1. KP, Kaiser Permanente; PBDE, polybrominated diphenyl ethers; Q1–Q4, quartile 1–4; SGA/IUGR, Small for gestational age/intrauterine growth restriction. at-test. bχ2-test, chi-squared test. cFisher’s exact test.

Effect of high PBDE concentrations on risk for preterm birth

Nearly all samples (363/368, 98.6%) had detectable levels of PBDE-47 in the first trimester plasma samples. Empirical distributions for PBDE-47 levels are shown in Figure 1 and suggest that PBDE concentrations tended to be higher at group-specific quantiles above the 60th percentile. Using the 75th percentile (≥4.425 ng/mL) for the control group as the 4th quartile cut off, we found that patients with levels above the 4th quartile were at significantly increased risk for preterm birth (Table 2) of both indicated and spontaneous subtypes. Results were largely unaffected by confounders (Table 2). No effect of 4th quartile levels was detected on rates of common causes of indicated preterm birth (preeclampsia, placental abruption, or SGA-IUGR) or gestational diabetes. Additional analyses with centered and scaled data suggested that gestation length (in weeks) was inversely correlated with PBDE concentrations (β=−0.57, 95% CI: −91, −0.23)

Figure 1: Cumulative empirical distribution of maternal PBDE-47 levels for women having term (n=184) or preterm birth (n=184).Shown are PBDE levels for each patient, ranked into their pregnancy outcome specific quantile (shown on the x-axis).

Figure 1:

Cumulative empirical distribution of maternal PBDE-47 levels for women having term (n=184) or preterm birth (n=184).

Shown are PBDE levels for each patient, ranked into their pregnancy outcome specific quantile (shown on the x-axis).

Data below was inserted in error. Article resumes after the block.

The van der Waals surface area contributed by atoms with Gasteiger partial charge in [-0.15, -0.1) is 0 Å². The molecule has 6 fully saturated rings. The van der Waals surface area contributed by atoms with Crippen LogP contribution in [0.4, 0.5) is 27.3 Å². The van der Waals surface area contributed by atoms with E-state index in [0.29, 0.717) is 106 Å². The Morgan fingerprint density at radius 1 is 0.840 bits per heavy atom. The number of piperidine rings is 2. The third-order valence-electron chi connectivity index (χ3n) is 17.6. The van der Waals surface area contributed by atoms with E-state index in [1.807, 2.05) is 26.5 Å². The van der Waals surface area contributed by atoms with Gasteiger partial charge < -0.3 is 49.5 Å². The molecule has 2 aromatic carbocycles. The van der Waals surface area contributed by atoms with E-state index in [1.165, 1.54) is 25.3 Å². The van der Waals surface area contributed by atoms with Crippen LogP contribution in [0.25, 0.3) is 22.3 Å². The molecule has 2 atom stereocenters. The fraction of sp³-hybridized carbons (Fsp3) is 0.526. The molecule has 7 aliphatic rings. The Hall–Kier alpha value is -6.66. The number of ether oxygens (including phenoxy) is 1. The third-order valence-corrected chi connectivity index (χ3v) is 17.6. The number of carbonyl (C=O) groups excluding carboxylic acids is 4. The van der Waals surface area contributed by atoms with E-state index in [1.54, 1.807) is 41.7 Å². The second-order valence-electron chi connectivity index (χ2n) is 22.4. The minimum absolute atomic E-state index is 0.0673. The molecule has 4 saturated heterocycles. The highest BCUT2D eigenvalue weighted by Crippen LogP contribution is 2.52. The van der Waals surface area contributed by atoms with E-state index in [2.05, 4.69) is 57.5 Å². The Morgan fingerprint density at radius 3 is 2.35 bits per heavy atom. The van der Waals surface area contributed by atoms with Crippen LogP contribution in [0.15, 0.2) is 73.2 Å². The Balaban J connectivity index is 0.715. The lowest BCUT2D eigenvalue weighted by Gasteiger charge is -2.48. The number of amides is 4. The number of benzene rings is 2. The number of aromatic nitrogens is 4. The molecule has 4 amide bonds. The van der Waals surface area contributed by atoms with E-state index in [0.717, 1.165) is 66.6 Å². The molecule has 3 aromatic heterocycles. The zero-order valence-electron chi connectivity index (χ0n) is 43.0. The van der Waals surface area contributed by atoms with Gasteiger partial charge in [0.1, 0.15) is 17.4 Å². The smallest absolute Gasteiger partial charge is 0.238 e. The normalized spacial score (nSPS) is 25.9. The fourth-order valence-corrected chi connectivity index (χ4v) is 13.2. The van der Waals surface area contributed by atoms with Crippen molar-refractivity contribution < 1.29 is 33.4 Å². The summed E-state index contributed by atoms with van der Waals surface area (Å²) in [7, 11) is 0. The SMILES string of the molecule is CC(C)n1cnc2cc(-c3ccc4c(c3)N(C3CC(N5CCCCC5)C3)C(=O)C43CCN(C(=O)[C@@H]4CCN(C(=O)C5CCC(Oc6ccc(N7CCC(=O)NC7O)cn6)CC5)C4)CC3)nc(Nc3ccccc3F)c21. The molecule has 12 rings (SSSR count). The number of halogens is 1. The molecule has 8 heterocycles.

Table 2:

First Trimester PBDE concentrations in the fourth quartile increases the risk of indicated as well as spontaneous preterm births. Shown are number and % of patients in the fourth quartile, the crude and adjusted OR (95% CI) for preterm birth and its subtypes.

OutcomePBDEQ1-3 nPBDEQ4 n%Odds ratio (95% confidence intervals)
CrudeAdjusted
Term birth1384625.01.00 (reference)1.00 (reference)
Preterm birth1117339.71.97 (1.27, 3.09)1.97 (1.24, 3.14)
Indicated preterm birth473643.42.30 (1.33, 3.97)2.28 (1.29, 4.05)
Spontaneous preterm birth643736.61.73 (1.03, 2.93)1.75 (1.02, 2.99)

  1. PBDEQ1-3, polybrominated diphenyl ethers quartile 1–3; PBDEQ4, polybrominated diphenyl ethers quartile 4

Effects of PBDE levels on TSH concentrations

Women whose pregnancies ended in spontaneous (p=0.016), but not indicated (p=0.420), preterm birth had significantly lower TSH concentrations than women whose pregnancies ended at term. Having 4th quartile PBDE concentrations did not affect TSH concentrations in women whose pregnancies ended at term (p=0.245), indicated preterm (p=0.936). or spontaneous preterm (p=0.251) birth (Table 3).

Table 3:

Effect of high concentrations of PBDEs on TSH concentrations (pg/mL) in women whose pregnancies ended in term or preterm birth. Shown are least-squares means ± SEM for TSH concentrations for women with PBDEs in the Fourth Quartile (PBDEQ4) compared with the lower three quartiles (PBDEQ1-3). No differences were detected between TSH levels for any pregnancy outcome.

OutcomePBDEQ1-3PBDEQ4
Term birth74.2 ± 4.962.5 ± 8.4
Preterm birth
Indicated preterm birth73.9 ± 8.682.6 ± 11.4
Spontaneous preterm birth56.6 ± 7.670.3 ± 10.3

  1. PBDE, polybrominated diphenyl ethers; TSH, thyroid stimulating hormone; SEM, standard error of the mean.

Discussion